Prostate cancer treatment under pressure

The sheer number of men being diagnosed with prostate cancer – 47,000 men were diagnosed with the disease in 2015 in the UK – means that the system is now very stretched. Typically, men undergoing surgery like radical prostatectomy only stay a few nights in hospital and are then discharged to recover at home. This may not be a bad thing since patients in hospitals are more likely to pick up hospital-acquired infections and tend to recover more slowly, but it reflects the pressure on managers to make beds available quickly to new patients.

Not surprisingly, more pressure is being put on GPs and nurses in the primary care setting to identify at risk-individuals, counsel them about the pros and cons of having a PSA test, and manage people with prostate cancer during and after treatment. Our charity, Prostate Cancer UK, is committed to helping to support GPs and nurses who want to make sure they are fully informed about this disease and able to offer the right advice and help to men who are on the treatment pathway.

Our charity, Prostate Cancer UK, is committed to helping to support GPs and nurses who want to make sure they are fully informed about this disease and able to offer the right advice and help to men who are on the treatment pathway.

For this reason, we instituted our GP Master classes three years ago which are designed to fill in the gaps for family doctors and community healthcare workers. Although many GPs are now aware of the basics, we are aware anecdotally of doctors who don’t know all the risk factors for prostate cancer, including having a direct line relative who has had the disease, such as a father or brother. This means they are two and a half times more likely to get prostate cancer than men who don’t have a familial connection. It is also the case that one in four Black men will be diagnosed with prostate cancer in their lifetime, yet doctors may not realise the significance of ethnicity when it comes to diagnosing this disease.

Master classes can also help GPs make the most of short appointment times and help them to learn best practice for managing longer term illness and men who are in recovery.
The good news is that so many more men with prostate cancer are surviving longer. Over the last few years, we have been able to tackle advanced disease with a new range of therapeutic drugs which don’t just lengthen life span but also improve quality of life for patients.

The good news is that so many more men with prostate cancer are surviving longer. Over the last few years, we have been able to tackle advanced disease with a new range of therapeutic drugs which don’t just lengthen life span but also improve quality of life for patients.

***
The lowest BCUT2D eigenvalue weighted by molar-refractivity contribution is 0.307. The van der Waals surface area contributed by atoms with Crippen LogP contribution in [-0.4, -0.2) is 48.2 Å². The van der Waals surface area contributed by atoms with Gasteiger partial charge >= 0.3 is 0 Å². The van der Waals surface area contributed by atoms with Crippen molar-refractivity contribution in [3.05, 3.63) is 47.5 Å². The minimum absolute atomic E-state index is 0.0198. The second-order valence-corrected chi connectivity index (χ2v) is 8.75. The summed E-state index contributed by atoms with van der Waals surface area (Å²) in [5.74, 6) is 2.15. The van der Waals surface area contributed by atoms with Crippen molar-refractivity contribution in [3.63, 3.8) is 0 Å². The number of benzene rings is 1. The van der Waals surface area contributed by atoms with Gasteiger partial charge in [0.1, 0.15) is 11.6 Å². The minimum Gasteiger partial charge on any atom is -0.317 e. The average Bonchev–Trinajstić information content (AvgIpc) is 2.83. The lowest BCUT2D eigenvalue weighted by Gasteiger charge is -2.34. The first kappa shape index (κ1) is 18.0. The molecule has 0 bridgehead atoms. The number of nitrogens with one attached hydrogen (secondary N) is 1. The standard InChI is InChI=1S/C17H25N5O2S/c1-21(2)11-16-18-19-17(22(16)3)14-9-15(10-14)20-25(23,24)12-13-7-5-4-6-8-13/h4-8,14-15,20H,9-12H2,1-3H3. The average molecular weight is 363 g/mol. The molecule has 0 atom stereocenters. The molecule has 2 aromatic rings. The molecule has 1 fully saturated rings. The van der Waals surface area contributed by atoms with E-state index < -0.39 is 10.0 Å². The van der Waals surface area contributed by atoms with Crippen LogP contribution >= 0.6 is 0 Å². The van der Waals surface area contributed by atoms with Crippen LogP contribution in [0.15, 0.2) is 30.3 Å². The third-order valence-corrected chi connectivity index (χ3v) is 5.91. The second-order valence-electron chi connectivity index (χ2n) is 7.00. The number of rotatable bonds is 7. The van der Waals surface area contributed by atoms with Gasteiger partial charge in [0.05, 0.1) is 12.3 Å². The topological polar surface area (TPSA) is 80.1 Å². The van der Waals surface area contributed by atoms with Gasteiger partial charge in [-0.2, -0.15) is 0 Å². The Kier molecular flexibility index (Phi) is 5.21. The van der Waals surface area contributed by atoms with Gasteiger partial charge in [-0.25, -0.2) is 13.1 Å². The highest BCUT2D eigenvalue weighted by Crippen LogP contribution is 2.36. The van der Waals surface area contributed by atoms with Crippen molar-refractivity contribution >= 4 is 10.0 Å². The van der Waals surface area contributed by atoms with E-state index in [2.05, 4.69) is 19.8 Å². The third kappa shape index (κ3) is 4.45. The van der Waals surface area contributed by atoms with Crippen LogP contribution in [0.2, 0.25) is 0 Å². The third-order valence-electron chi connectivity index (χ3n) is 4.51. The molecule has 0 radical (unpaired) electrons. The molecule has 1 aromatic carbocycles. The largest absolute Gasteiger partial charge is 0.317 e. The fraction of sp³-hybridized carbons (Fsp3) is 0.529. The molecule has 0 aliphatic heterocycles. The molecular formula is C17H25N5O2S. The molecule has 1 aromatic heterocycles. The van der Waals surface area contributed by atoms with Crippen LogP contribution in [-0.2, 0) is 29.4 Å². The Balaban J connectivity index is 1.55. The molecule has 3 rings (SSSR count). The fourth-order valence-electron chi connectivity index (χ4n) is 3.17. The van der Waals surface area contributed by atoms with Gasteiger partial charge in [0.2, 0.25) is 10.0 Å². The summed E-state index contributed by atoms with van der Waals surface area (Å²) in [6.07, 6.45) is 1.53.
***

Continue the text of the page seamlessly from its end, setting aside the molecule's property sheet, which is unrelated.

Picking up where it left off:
In the past, when a man reached a point when prostate cancer became resistant to hormone therapy – the gold standard treatment – there was not much to be done except for offering palliative care.

GPs now need to know how to manage patients with advanced disease which is under control, and in particular, deal with the side effects of their treatment as they arise.

There are also a growing number of community-based initiatives which are ensuring that patients can receive care closer to home. This includes local nurse-led clinics for men with stable prostate cancer and more clinics in rural areas.

Going forward, personalised medicine for individual prostate cancer patients will become routine. At some point, we will know exactly what medication will help a patient and there will be no need for trial and error. GPs and nurses will be at the centre of this evolution and our aim is to ensure that they are fully prepared for the challenges now and to come.

https://prostatecanceruk.org/

Ali Rooke

Ali Rooke

Ali Rooke is a specialist nurse who works for the charity Prostate Cancer UK. Her background is in Urology and she is currently working towards her Masters in prostate cancer.
Ali Rooke

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R.Ross
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From what I have read more men die with Prostate Cancer than from it and the treatments are generally horrendous and severely cripple quality of life.

Where is the research looking at why the world today is riddled with Cancer in general and this one in particular for men? No money in treating the cause no doubt but billions to be made in treating the disease.

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